Since vitamin D has a role in regulating the immune system and a strong anti-inflammatory effect, it has been theorized that vitamin D deficiency could contribute to autoimmune diseases such as multiple sclerosis (MS), type 1 diabetes, rheumatoid arthritis, and autoimmune thyroid disease. Scientists have suggested that vitamin D deficiency in the winter months may be the seasonal stimulus that triggers influenza outbreaks in the winter. Numerous trials have evaluated the association between vitamin D and immune-system diseases.
Type 2 Diabetes and Depression
Some studies have shown that vitamin D may lower the risk of type 2 diabetes, but few studies have examined the effect of vitamin D on depression. A trial of nondiabetic patients aged 65 years and older found that those who received 700 IU of vitamin D (plus calcium) had a smaller rise in fasting plasma glucose over 3 years versus those who received placebo. A Norwegian trial of overweight subjects showed that those receiving a high dose of vitamin D (20,000 or 40,000 IU weekly) had a significant improvement in depressive symptom scale scores after 1 year versus those receiving placebo. These results need to be replicated in order to determine a correlation between vitamin D and the risk of diabetes or depression.
Only a few foods are a good source of vitamin D. These include fortified dairy products and breakfast cereals, fatty fish, beef liver, and egg yolks. Besides increasing sun exposure, the best way to get additional vitamin D is through supplementation. Traditional multivitamins contain about 400 IU of vitamin D, but many multivitamins now contain 800 to 1,000 IU. A variety of options are available for individual vitamin D supplements, including capsules, chewable tablets, liquids, and drops. Cod liver oil is a good source of vitamin D, but in large doses there is a risk of vitamin A toxicity.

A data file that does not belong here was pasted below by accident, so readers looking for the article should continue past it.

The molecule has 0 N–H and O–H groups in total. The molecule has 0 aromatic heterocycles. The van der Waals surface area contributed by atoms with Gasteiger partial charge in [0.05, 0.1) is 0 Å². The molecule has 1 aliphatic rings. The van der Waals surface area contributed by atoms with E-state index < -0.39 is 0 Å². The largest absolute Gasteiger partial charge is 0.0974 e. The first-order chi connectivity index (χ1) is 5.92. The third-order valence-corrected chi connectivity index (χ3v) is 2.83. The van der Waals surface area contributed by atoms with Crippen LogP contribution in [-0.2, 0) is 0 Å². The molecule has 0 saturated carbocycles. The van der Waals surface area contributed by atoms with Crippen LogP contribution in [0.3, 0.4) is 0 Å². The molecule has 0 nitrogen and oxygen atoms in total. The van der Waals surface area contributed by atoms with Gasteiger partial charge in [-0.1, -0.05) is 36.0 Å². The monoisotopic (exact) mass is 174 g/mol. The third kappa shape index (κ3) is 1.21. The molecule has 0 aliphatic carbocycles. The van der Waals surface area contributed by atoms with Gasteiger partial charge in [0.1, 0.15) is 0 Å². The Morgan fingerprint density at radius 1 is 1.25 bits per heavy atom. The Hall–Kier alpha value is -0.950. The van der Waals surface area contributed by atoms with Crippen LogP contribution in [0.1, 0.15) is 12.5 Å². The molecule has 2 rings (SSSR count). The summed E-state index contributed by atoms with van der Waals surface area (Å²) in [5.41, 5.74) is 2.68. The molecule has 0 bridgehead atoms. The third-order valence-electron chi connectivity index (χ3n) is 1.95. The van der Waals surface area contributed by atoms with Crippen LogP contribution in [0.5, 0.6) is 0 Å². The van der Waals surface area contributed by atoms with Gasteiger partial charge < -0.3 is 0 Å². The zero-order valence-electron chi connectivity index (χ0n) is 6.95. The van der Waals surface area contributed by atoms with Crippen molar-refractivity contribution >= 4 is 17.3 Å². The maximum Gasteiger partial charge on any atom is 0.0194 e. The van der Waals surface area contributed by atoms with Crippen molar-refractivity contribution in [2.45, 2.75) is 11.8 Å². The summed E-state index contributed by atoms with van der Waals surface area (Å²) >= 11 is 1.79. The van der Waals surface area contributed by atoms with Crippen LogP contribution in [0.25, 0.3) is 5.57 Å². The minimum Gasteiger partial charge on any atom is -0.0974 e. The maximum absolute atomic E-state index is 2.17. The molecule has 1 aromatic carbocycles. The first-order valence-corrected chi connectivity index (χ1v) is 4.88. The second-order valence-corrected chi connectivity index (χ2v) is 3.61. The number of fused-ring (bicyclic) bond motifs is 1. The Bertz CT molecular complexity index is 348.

Since vitamin D is fat soluble, it should be taken with a snack or meal containing fat. In general, 100 IU of vitamin D daily can raise blood concentrations 1 ng/mL after 2 to 3 months Once the desired blood concentration is achieved, most people can maintain it with 800 to 1,000 IU of vitamin D daily. Even though dosages up to 10,000 IU daily do not cause toxicity, it generally is not recommended to take more than 2,000 IU daily in supplement form without the advice of a health care provider. Individuals at high risk for deficiency should have a vitamin D blood test first; a dosage of up to 3,000 to 4,000 IU may be required to restore blood concentrations.
Vitamin D supplements may interact with several types of medications. Corticosteroids can reduce calcium absorption, which results in impaired vitamin D metabolism.
As the number of people with vitamin D deficiency continues to increase, the importance of this hormone in overall health and the prevention of chronic diseases is at the forefront of research. The best evidence for the possible role of vitamin D in protecting against cancer comes from colorectal cancer studies. Evidence also is strong for the potential role of vitamin D in preventing fractures and falls. At this time, further studies are needed to evaluate the role of vitamin D in protecting against heart disease, autoimmune diseases, influenza, diabetes, and depression.
This Post was based on information from US Pharmacist.